It’s lovely to have new content on this blog–I’ve missed Jermaine posting here. Nothing has a date or time stamp, but I think it’s been years since he posted regularly. I’m posting this reply December 2015.

    This post speaks to my political life and my musical life. I’m starting to work to make Black Lives Matter and I’m starting to learn to play in flat keys. I enjoyed the post, even though musically it is light-weight.

    I think that the diatonic scale is derived from vibration ratios. The black keys were added because there was something missing, and to make it possible to change keys. Then instruments were tempered so the other scales didn’t sound terrible.

    In THIS POST, I wanted to learn the names of the five black-key (pentatonic) scales/modes. If the white-key scales have names, surely the black-key scales do also?

    Reply

    5 Chuku Onyemachi

    From a historical perspective, black notes were not added. They were called musica ficta (because they created false relationships) in Guido of Arrezzo’s days (Ars Nova [11th century]).

    In the middle ages, they weren’t adding black notes to create key changes (as a matter of fact, the least thing on their mind was key). The pressing needs were the challenges that came from temperament (tuning). The Pythagorean tuning was in use then and intervals like Major and minor thirds were dissonant. Those days, it was difficult to play even triads because they were dissonant. The ability to change key (without sounding off-pitch) came with the Equal temperament (of twelve tones) where C# and Db aren’t pure but narrowly tempered to be enharmonically equivalent – back in the days, C# and Db were practically different. Read more about this on https://en.wikipedia.org/wiki/Just_intonation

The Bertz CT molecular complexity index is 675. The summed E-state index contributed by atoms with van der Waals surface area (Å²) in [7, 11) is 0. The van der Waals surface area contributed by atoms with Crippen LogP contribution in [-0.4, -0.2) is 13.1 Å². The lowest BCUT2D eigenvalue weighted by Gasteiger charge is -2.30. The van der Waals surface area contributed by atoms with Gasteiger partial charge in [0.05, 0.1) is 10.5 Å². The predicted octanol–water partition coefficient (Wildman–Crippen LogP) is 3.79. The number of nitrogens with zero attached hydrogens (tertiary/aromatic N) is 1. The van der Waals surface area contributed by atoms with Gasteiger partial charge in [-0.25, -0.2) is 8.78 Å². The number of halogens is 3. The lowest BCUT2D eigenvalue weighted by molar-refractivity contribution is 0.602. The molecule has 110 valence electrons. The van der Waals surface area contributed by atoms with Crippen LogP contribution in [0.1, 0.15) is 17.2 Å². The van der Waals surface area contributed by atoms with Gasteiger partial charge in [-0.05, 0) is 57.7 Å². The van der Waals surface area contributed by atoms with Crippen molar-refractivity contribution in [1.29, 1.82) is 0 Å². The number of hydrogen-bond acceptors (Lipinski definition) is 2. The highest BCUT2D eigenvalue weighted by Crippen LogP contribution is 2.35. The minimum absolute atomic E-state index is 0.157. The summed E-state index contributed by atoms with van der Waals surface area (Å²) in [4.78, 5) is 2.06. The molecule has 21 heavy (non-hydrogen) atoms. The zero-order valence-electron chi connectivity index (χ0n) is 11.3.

Modes can be compared to the present day key center. Remember all modes have semitone and tones arranged in different orders and every key may sound alike but each has its key signature. A dorian mode composition can’t sound like an aeolian mode composition. They had variety – they could change from mode to mode. Owing to the fact that key center or key was not in use then, you can’s say that black notes were added to make it possible to change from mode to mode (modes don’t have black notes [unless they are transposed and transposition of modes was way beyond this era because transposition means replicating exactly the same mode on another key]).

    Just like white key scales, modes of the black key scales have names too. These scales have names in the African culture area. However, I’m going to leave you with their generally accepted names.

    Mode Name Black keys
    1 Minor pentatonic E♭-G♭-A♭-B♭-D♭-E♭
    2 Major pentatonic G♭-A♭-B♭-D♭-E♭-G♭
    3 Egyptian A♭-B♭-D♭-E♭-G♭-A♭
    4 Man Gong B♭-D♭-E♭-G♭-A♭-B♭
    5 Ritusen D♭-E♭-G♭-A♭-B♭-D♭

    Use of names like Ritusen (sometimes called yo scale), Man Gong etc suggests they are oriental (and those were my final words on this post).

    Thanks for making out time to reply.

    Reply

    Leave a Comment

    Previous post:

    Next post: